Amendments to the APA affecting major substantive rules
Public Law 1997, chapter 196 (LD 1115) was enacted in 1997 making the following technical changes in the Maine Administrative Procedure Act that relate to legislative review of major substantive rules.
· When agencies file provisionally adopted major substantive rules with the Legislature for review, they must also file a copy with the Secretary of State. This means that an “official” copy of the provisional rule that is submitted to the Legislature for review remains on file with the Secretary of State should there be a need in the future to compare the rule submitted for review with the rule finally adopted by the agency as authorized by the Legislature. The Secretary of State is the repository for all other official filings related to rule making under the APA.
· When agencies file finally adopted major substan-tive rules with the Secretary of State following legislative review, they must cite the Legislative Resolve that authorized final adoption. This change will make it easier to trace the legislative history of a major substantive rule.
Early filing deadline
The Legislative Council has established Friday, February 20, 1998 as the deadline for agencies to file major substantive rules with the Legislature for review during the Second Regular Session. This deadline is to ensure that the Legislature will have sufficient time to review rules submitted by agencies this session.
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Glossary of Web Terms
The following terms are common among World Wide Web (WWW) users:
Bookmark: A bookmark is a linked directory of web pages which is kept within a browser.
Browser: A program used to connect to sites on the World Wide Web. More generally, a program that accesses information on the Internet. Examples of WWW browsers are Netscape Navigator and Microsoft Explorer.
Hits: Documents or references to documents that are returned in response to a query, also called matches or matching queries.
Hypertext Link: A highlighted [shown in color] or underlined word or image on a Web page that when clicked connects or links to another location with related information. [Links provide an easy way to move about the Internet]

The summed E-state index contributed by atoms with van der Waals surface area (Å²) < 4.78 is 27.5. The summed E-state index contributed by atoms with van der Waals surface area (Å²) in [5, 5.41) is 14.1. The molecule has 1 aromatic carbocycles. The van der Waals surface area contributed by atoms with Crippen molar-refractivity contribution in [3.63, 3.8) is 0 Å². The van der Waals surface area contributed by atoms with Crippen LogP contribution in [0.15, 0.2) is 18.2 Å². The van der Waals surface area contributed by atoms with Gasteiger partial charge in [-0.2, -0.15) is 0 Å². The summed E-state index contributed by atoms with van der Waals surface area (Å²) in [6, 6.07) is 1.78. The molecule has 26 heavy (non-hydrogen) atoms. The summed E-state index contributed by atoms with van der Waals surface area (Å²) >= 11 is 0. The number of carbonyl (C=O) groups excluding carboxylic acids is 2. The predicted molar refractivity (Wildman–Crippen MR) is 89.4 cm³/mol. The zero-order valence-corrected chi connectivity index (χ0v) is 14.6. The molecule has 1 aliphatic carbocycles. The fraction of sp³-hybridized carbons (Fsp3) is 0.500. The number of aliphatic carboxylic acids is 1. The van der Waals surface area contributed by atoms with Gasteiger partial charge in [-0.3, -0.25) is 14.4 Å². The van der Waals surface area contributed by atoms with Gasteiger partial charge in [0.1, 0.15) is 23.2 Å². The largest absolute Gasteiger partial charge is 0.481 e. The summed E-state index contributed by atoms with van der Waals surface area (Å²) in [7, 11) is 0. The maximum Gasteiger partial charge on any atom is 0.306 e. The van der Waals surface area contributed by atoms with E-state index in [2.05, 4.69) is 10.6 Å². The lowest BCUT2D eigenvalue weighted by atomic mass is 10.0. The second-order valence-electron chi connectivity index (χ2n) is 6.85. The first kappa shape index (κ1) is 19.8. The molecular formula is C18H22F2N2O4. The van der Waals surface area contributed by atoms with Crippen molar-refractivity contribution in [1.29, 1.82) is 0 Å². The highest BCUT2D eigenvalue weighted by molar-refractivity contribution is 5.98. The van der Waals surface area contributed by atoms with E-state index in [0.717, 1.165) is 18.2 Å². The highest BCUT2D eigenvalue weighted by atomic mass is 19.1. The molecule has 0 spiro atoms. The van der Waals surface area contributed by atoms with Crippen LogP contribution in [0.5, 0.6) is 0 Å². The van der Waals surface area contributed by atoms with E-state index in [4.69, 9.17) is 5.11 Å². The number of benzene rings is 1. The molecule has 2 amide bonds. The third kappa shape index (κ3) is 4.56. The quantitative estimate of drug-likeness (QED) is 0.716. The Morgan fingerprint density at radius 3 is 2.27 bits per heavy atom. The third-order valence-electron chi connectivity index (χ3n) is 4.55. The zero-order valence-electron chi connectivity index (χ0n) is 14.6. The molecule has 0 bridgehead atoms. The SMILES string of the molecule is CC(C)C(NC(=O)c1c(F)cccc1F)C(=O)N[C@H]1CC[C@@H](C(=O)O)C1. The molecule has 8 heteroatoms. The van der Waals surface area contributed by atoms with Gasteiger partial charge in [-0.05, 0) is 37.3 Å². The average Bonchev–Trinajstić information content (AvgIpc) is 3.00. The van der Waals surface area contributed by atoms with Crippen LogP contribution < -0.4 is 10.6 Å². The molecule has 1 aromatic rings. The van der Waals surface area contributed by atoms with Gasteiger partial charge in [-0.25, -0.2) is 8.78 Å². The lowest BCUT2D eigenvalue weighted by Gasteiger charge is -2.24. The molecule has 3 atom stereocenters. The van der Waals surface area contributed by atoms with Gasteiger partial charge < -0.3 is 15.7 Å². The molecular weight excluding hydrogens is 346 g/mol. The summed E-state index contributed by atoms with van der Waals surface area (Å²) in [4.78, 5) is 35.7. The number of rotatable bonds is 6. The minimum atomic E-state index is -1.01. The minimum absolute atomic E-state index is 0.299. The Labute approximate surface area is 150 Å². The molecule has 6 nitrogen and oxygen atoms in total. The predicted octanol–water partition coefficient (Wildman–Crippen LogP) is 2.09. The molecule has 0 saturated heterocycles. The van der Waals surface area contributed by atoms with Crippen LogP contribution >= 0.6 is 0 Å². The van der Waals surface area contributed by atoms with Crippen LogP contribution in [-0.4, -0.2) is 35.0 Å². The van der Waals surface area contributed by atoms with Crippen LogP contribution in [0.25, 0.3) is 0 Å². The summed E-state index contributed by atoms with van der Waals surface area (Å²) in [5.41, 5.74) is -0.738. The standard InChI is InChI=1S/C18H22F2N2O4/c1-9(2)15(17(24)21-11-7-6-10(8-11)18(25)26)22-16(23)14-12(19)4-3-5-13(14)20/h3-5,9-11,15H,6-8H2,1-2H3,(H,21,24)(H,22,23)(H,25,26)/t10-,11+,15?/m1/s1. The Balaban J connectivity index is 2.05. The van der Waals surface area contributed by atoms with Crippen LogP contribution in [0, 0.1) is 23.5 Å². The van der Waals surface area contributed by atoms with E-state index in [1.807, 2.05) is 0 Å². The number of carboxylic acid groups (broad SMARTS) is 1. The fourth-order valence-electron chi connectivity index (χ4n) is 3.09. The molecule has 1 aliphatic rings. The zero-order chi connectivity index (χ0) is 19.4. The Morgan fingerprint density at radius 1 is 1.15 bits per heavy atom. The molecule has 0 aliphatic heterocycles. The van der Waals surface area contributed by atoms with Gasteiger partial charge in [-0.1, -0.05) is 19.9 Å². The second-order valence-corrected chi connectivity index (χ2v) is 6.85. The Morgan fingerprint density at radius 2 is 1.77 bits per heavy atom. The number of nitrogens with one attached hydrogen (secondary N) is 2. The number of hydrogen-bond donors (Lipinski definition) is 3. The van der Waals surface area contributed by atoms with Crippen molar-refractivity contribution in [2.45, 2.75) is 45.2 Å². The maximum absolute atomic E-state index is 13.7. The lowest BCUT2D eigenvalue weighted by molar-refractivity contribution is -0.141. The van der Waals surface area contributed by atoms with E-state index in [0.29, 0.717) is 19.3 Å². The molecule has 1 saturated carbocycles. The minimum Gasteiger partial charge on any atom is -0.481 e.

Search Engine: A computer program that locates informa-tion through the use of keywords. The search engine usually resides in a host computer and provides information service to other computers on request.
Uniform Resource Locator [URL]: Uniform Resource Locator is a unique address on the World Wide Web.
Policy and Government
CNN's US Supreme Court 1997-98 Session: A quick way to get the latest updates and happenings during the 1997-98 session. The site contains several links to other US Supreme Court on-line resources. http://www.cnn.com/US/9710/scotus/
US EPA Envirofacts Warehouse Maps on Demand: Create a map to display environmental information based on EPA data sets for the entire United States. Includes queries by latitude and longitude coordinates, zip code, county, or watershed. http://www.epa.gov/envirofw/html/mod//index.html
Thomas: Federal legislation from 1973 to present, as well as links to other governmental information. http://thomas.loc.gov/
Provides links to “hot” topics in government by subject. http://thomas.loc.gov/home/html.arc/hot-subj.html
United Nations: For those interested in international law issues. The site covers the following topics: peace and security, economic and social development, human rights, and humanitarian affairs. http://www.un.org/
FedWorld Information Network: This site offers a comprehensive index of federal government pages. Search the entire FedWorld page or search other FedWorld hosted web sites. http://www.fedworld.gov/#usgovt
United States Code: Search the federal statutes in force as of January 16, 1996 by title. Also assists with tracking recent amendments to the U.S. Code. http://www.law.cornell.edu/uscode/
Maine State Legislature: The State of Maine statutes are now available through the Legislature’s homepage. Please note that the on-line statutes include the new laws passed in 1997. http://www1.maine.gov/legis
Office of Policy & Legal Analysis: Offers access to legislative reports, bill summaries, committee jurisdictions, quarterly newsletter, study commission information, and government evaluation information. http://www1.maine.gov/legis/opla